Gerhardt Attard: So STAMPEDE is a multi-arm study, which has incorporated what is effectively multiple phase three trials. And then today's presentation, we focused on the Abiraterone trial. That was 2000 men randomized between ADT versus ADT plus Abiraterone. The premise of STAMPEDE was to recruit patients who are starting long term androgen deprivation therapy, either because they had high risk localized, locally advanced disease. And that's about half of our patients and they were receiving ADT for three years and we mandated two years of Abiraterone plus radiation if that was clinically safe to administer. The other half of the patients had metastasis as defined on CT and bone scans, and that's a stratification factor. So we have two groups that are balanced across the randomization arms in this one phase three trial, which was presented first in 2017 back to back with a LATITUDE trial, which was only in high risk patients.

And that of course led to a change and the standard of care for metastatic patients. More recently, we presented data in that localized high risk population. So that was actually ESMO last year in the presidential session. And we showed two years of Abiraterone improves metastasis free survival that was a primary outcome measure and overall survival for those locally advanced patients. So as we know, the outcomes for prostate cancer are highly variables. Abiraterone is an effective therapy and indeed other second generation hormonal therapies. Apalutamide enzalutamide more recently, darolutamide has shown a similar efficacy in combination with docetaxel, but we have very variable outcomes. And we're not currently using molecular biomarkers to perform any risk stratification. So that underlying hypothesis here of this work was that transcriptomes will contain biologically relevant data and give us information that we could use to improve patient outcomes.

When STAMPEDE was designed, patients were asked to consent to analysis of their tissue. So we collected that tissue post randomization. We were successful in collecting tumor samples from about 70% of patients partnering with DECIPHER. Now, Veracyte, we extracted RNA, ran that on the raise and generated whole transcriptomes for 781 patients. And that biomarker population matches the full trial cohort, which you'd expect these large numbers. So then, or in parallel, we defined a statistical analysis plan, which had three parts. We aimed to generate data for 58 signatures and our priori, we stated which would be our primary signature and the primary question. And there were two primary questions. The first was, is DECIPHER prognostic. So there's a DECIPHER signature score is that prognostic and locally advanced and is a prognostic in metastatic patients. And the second question was, do we have a predictive effect? And we use a close test there, we redefined four signatures.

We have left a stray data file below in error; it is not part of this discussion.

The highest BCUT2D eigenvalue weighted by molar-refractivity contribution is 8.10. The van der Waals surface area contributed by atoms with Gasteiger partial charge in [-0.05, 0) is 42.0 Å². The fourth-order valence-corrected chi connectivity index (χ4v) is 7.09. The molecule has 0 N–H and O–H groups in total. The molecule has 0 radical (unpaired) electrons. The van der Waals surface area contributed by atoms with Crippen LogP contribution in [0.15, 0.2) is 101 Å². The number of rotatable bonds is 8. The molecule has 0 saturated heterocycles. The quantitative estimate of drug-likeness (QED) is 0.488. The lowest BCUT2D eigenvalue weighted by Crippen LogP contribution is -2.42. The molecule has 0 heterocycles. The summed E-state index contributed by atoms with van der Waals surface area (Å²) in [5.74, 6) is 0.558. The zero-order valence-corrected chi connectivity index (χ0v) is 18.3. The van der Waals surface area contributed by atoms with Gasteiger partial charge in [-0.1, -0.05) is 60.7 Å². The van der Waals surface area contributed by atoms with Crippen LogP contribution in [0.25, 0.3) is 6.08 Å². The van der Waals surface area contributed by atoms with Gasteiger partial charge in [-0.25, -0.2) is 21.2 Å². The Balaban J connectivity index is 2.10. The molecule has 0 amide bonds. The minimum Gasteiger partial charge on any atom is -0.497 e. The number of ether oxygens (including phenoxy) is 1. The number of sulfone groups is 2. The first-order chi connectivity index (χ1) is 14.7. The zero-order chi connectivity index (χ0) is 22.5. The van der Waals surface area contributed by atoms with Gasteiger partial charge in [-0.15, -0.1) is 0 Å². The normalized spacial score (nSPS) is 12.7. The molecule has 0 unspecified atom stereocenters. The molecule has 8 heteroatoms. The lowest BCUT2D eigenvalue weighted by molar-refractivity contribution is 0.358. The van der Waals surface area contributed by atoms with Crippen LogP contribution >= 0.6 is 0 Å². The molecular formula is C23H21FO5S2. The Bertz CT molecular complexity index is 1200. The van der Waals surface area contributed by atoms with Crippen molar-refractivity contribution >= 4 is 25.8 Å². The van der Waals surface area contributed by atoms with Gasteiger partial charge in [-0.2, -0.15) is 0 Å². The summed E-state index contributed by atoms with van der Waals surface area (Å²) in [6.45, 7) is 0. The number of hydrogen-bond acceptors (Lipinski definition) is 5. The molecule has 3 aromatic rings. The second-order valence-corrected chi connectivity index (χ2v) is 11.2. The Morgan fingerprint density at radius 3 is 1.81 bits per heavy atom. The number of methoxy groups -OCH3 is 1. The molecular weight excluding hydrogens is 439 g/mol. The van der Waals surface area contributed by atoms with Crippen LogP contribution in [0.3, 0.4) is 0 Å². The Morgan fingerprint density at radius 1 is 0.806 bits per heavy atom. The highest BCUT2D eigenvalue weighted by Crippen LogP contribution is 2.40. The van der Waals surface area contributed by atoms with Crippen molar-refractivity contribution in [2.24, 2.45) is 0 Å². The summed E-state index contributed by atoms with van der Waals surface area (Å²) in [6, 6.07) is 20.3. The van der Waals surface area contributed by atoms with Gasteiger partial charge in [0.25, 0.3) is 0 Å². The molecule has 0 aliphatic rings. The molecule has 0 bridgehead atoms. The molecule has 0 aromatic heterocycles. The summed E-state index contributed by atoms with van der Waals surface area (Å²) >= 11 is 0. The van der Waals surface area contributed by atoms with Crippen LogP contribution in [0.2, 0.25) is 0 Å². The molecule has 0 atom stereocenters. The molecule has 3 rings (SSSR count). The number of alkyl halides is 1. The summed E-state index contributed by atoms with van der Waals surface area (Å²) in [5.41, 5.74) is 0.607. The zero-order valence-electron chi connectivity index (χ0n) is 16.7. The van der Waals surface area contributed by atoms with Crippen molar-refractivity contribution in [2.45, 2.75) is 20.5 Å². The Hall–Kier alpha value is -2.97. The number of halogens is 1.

The primary one was an air activity signature. And we were looking to test a hypothesis that actually arose from analysis of the TITAN trial, that the AR activity, low cancers derived greater benefits. If that was positive, we would then cascade to three other signatures. So for prediction, we see consistent effect with Abiraterone across molecular signatures. So the relative benefit of Abiraterone added to ADT is consistent. So we see no evidence of an interaction between treatment and specific molecular subtypes. And that may make sense, because here we're not testing no treatment versus hormone therapy. We're testing, adding abi to ADT. The next question was prognosis and DECIPHER's highly prognostic. So per 0.1 unit increase and the signature score, we have a hazard ratio of between 1.18 and the metastatic patients 1.2 and the non-metastatic patients. And in fact, across the 58 signatures we studied, DECIPHER was the most prognostic across both disease groups.

What's its potential value and I think the greatest value and the potential clinical implications are in locally advanced because at 96 months of treatment, we can see a very large difference in the absolute benefits derived from additional of Abiraterone and in this population, especially this competing risks of death from other causes. And increasingly as we use drugs like Abiraterone and other second generation hormonal therapies in this localized population and potentially earlier lower risk patients, we're going to start overtreating. So we really need to have better risk stratification. And from this data, we can see DECIPHER, the DECIPHER signature is giving us that. We will need to validate that. We will need to test other cohorts, but that's the initial indication.